When reaching for an object, the brain prepares neural commands sent to the target muscles to minimize energy expenditure, according to a study published in PLoS Computational Biology by neuroscientists and mathematicians from the INSERM and ENSTA.
How the human brain organizes and controls our actions is a crucial question in life sciences. In recent decades, an important theoretical advance has been the use of computational models and the assumption that the brain behaves like an optimal controller. In most studies, an optimality criterion is chosen a priori and assumed to produce smooth and harmonious movements, as those recorded experimentally. Most existing models, however, fail to explain how our interactions with the external environment are integrated into optimization processes.
In particular, gravity is one of the constraints that permanently act upon the movements of living organisms. The simple observation of vertical arm movements reveals that muscle activity when moving upwards differs from when moving downwards. This led the authors to surmise that the brain takes advantage of gravitational force during movement, trying to optimize energy consumption.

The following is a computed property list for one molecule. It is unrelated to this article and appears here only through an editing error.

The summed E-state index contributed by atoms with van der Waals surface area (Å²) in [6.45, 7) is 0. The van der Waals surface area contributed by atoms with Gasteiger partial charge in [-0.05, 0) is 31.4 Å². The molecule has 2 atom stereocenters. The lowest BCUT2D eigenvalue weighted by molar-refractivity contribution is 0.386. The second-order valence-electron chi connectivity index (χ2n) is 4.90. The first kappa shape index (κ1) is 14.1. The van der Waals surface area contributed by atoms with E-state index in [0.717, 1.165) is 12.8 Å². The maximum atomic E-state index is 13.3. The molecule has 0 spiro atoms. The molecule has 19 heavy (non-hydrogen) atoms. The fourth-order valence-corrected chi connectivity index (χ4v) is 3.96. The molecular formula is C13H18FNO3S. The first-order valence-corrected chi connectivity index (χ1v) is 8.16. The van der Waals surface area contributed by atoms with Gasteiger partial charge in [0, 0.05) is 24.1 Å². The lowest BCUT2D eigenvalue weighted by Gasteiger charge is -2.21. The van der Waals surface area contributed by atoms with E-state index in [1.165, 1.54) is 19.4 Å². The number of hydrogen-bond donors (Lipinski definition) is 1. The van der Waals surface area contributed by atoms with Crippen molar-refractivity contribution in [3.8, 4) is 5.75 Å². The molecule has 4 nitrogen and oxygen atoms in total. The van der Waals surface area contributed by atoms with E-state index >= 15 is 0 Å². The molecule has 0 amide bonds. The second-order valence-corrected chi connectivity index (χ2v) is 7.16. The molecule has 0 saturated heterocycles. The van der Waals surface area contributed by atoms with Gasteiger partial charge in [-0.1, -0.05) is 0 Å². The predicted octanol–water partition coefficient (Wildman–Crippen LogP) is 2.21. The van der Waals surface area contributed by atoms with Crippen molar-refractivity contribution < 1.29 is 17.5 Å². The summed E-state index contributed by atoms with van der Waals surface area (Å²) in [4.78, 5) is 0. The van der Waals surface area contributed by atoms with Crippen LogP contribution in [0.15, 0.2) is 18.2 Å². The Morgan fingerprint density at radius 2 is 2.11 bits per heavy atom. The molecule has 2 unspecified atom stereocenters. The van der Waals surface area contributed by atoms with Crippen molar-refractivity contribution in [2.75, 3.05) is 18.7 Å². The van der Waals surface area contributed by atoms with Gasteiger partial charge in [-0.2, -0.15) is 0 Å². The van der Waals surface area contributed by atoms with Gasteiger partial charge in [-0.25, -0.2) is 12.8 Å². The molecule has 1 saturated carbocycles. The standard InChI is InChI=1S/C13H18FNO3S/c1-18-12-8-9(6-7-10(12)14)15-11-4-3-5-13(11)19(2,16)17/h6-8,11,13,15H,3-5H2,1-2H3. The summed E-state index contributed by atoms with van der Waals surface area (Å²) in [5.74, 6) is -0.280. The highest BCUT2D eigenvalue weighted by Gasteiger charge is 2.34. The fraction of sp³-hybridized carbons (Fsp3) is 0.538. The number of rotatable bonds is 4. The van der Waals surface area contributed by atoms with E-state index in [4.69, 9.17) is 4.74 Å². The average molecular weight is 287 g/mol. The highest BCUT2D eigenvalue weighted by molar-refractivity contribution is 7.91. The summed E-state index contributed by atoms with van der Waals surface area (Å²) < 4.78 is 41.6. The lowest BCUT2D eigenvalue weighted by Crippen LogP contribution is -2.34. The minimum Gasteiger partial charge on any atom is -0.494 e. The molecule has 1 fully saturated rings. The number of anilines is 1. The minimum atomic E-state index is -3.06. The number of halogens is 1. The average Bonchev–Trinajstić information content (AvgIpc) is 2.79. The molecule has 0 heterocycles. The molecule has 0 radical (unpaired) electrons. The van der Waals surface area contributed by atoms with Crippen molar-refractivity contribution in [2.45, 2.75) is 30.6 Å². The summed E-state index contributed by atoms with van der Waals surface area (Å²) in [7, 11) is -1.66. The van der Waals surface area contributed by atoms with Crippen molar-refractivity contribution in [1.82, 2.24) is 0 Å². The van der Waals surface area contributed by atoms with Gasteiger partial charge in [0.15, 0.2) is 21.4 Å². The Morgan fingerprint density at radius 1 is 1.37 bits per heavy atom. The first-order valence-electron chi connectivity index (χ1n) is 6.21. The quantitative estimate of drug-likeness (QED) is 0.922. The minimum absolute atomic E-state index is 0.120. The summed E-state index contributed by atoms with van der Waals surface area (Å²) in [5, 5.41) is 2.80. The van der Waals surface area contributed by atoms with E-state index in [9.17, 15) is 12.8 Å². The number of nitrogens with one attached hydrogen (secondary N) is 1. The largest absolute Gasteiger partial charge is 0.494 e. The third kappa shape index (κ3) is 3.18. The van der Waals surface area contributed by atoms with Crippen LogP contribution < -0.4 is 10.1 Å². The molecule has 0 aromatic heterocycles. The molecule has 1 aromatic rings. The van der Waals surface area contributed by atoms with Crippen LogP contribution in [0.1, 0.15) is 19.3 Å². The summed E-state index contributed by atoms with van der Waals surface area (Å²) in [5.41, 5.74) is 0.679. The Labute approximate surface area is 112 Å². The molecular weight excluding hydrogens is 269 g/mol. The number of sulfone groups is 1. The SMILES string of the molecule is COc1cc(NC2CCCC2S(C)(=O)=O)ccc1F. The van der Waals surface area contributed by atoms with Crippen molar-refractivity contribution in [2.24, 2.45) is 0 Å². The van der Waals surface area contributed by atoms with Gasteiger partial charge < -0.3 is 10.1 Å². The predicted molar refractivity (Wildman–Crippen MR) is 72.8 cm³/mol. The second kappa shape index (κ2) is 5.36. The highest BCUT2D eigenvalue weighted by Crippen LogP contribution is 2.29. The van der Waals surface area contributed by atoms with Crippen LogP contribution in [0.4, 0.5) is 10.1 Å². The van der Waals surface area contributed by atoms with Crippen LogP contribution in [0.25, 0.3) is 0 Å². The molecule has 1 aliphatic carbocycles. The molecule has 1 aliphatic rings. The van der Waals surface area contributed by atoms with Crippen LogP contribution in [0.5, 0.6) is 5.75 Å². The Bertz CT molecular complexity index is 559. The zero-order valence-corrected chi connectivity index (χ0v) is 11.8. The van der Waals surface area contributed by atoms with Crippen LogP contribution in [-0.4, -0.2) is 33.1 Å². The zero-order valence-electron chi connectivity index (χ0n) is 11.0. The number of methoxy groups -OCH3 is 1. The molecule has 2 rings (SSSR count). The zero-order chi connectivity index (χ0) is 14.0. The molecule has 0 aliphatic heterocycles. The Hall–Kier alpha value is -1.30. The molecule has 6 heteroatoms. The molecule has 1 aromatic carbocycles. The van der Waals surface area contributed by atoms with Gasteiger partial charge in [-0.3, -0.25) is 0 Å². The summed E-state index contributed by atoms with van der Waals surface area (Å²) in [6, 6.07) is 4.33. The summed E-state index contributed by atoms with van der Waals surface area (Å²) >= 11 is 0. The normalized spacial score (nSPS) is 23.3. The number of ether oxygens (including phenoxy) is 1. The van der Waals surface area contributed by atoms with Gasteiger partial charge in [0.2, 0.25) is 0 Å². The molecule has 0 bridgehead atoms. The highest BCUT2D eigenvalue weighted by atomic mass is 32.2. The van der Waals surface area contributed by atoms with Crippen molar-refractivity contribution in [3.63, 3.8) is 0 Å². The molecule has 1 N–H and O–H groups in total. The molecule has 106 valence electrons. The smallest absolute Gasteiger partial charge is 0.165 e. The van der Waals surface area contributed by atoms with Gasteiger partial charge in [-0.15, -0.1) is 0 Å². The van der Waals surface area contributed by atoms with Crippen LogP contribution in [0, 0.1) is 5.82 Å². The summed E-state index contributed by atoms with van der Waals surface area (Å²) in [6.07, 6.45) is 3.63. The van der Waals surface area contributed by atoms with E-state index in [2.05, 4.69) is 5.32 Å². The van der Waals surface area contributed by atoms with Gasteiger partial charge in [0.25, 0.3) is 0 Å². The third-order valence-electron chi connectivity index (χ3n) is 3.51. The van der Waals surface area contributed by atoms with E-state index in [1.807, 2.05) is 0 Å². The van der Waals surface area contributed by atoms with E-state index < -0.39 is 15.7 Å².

The discovery of this biological rule has resulted from the use of a hypothetical-deductive mathematical method which predicted short periods of muscle inactivation and direction-dependent hand kinematics. These predictions have been verified experimentally using human volunteers. Moreover, they have demonstrated a necessary and sufficient condition of optimal control for arm movements which is a novelty in motor control studies.
The authors explain how the brain plans movements by integrating biological and environmental constraints and the method may be of potential value for understanding motor dysfunction and guiding subsequent rehabilitation programs. Moreover, it opens the prospect of studying brain functions by a cooperative interaction of mathematicians and neuroscientists. Interestingly, the paper is a clear demonstration that mathematical principles and theories, formerly used for understanding the non-living world, are now used for understanding how biological organisms integrate these laws.
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